Saturday, November 25, 2006

More on the Jersey Gang and Corrupt Courts.

As of 8:25 P.M. on November 25, I have been hit with a virus or browser theft which makes use of my computer very difficult. If I am unable to write over the next few days, I promise you that it will not be voluntary. I will do my best to continue somehow. I don't know how people who direct such malice at others live with themselves or whether they can honestly believe that it is any kind of response to an argument to seek to censor the person making it. I urge you to read these posts with care. Ask yourself whether the society and power structure thriving in New Jersey, for example, is the sort of reality that you wish to have your children experience during their adult lives. We must struggle to end political corruption and organized crime's involvement in state government, regardless of whether criminals call themselves "Democrats" or "Republicans." Ethics?

David Kocieniewski, "Latest Twist in a Scandal Hits a Medical School When it's Down," in The New York Times, November 24, 2006, at p. B3.

"TRENTON, Nov. 22 -- As New Jersey's state medical school has been shaken in the past year by disclosures of widespread financial mismanagement, administrators there have repeatedly defended [the institution,] by insisting that the scandals have affected its treasury but not the quality of care for the more than two million patients it treats each year."

"But a federal monitor's recent accusations that the cardiology unit at the university's main hospital has been paying kickbacks to doctors for referring heart patients have undercut that argument at a time when the school's future remains in doubt."

"A report issued by the federal monitor, Herbert J. Stern ... charged that 18 cardiologists had taken part in an illegal kickback scheme and had DEFRAUDED Medicare and Medicaid of $36 MILLION."

This is in addition to the $70 MILLION admitted to have been "misappropriated" -- in other words, stolen -- based on last year's audit. All of this was accomplished, probably with the help of lawyers and judges in the Garden State.

"The report also accused the university's interim president, Bruce C. Vladek, whom Gov. Jon S. Corzine appointed in the Spring, of covering up the misconduct. ..."

"When the university's financial irregularities became a public issue last year, they were viewed as just more instances of a New Jersey government institution plundering taxpayers. News organizations published articles about administrators and board members who padded their expense accounts, gave campaign contributions to their patrons [i.e., political bosses,] and awarded millions of dollars in no-bid contracts" -- all with the help of lawyers -- "to vendors with political connections."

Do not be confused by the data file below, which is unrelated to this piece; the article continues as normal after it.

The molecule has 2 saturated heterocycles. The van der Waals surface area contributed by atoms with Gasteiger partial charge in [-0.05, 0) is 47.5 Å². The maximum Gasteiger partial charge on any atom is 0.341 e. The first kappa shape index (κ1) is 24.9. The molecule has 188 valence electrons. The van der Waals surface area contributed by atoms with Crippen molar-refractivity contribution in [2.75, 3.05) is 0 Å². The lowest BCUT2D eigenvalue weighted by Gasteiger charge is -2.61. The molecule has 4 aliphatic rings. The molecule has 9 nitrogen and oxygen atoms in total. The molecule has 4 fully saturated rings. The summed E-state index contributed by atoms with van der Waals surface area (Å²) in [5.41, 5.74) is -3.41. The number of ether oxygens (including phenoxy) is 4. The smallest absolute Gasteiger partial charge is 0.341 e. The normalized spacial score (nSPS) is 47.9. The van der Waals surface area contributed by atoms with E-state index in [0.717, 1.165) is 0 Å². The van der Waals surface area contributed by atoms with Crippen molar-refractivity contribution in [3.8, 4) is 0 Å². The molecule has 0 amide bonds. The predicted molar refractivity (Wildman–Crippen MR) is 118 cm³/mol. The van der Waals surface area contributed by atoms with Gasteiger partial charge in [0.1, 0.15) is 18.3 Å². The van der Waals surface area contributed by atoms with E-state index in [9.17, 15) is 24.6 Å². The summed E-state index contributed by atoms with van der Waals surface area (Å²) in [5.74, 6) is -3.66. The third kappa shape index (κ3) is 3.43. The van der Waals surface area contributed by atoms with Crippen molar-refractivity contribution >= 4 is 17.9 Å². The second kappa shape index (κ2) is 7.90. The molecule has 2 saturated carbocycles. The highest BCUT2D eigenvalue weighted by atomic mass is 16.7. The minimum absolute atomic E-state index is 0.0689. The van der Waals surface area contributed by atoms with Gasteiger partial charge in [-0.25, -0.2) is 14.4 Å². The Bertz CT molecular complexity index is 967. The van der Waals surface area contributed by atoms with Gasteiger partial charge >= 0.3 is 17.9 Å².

Hospital legal advisors and spokeperson "Anna Farneski" ("we don't know from nothing!") are not under investigation by the OAE and neither are the lawyers responsible for greasing transactions making the defrauding of federal taxpayer dollars -- in the millions -- possible. Many of them serve on ethics committees, no doubt, and some will soon become judges. These are the people who will judge you or your family members, probably, if you are unlucky enough to wander into a New Jersey courtroom. Luckily, judicial outcomes in New Jersey are usually "for sale."

I wonder why New Jersey's ethics system is so incompetent or dishonest? Politics?

I also wonder how the "Tuchins" and "Ricciolis" of this world bill for their psychological torture techniques and which branches of New Jersey government cover up for them, very likely in exchange for a share in their ill-gotten gains. No doubt some of the goodies get back to Supreme Court justices.

It is impossible to rule out the possibility that the reluctance to do something about these crimes on the part of New Jersey government entities, including the befouled judiciary of that corrupt and pestilent jurisdiction, has a little something to do with under the table financial gain for officials. What other explanation could there be? None, not after all of these years.

Why bother with state laws criminalizing graft and corruption, fraud for medical services, if the state authorities will do nothing, thus allowing understaffed and overworked feds to worry all by themselves about crimes in New Jersey's state government?

I am unable to purchase a copy of my new book or to get an ISBN number for it. However, if you visit the site where it is available (at least, I hope it is still available), and look for it, you will be helping to register a protest -- whether your presence is counted or not. Due to tampering with that text, probably, I will make a new set of revisions and republish it yet again. The true number of visitors to this blog has been estimated at about three times the number being shown in my profile. My first book has generated in excess of 2,500 hits. I am searching for alternative means of publication for the second one.

The message delivered by means of these obstructions and frustrations is that my work is no good and I should not bother to write. In fact, they tell me the opposite.


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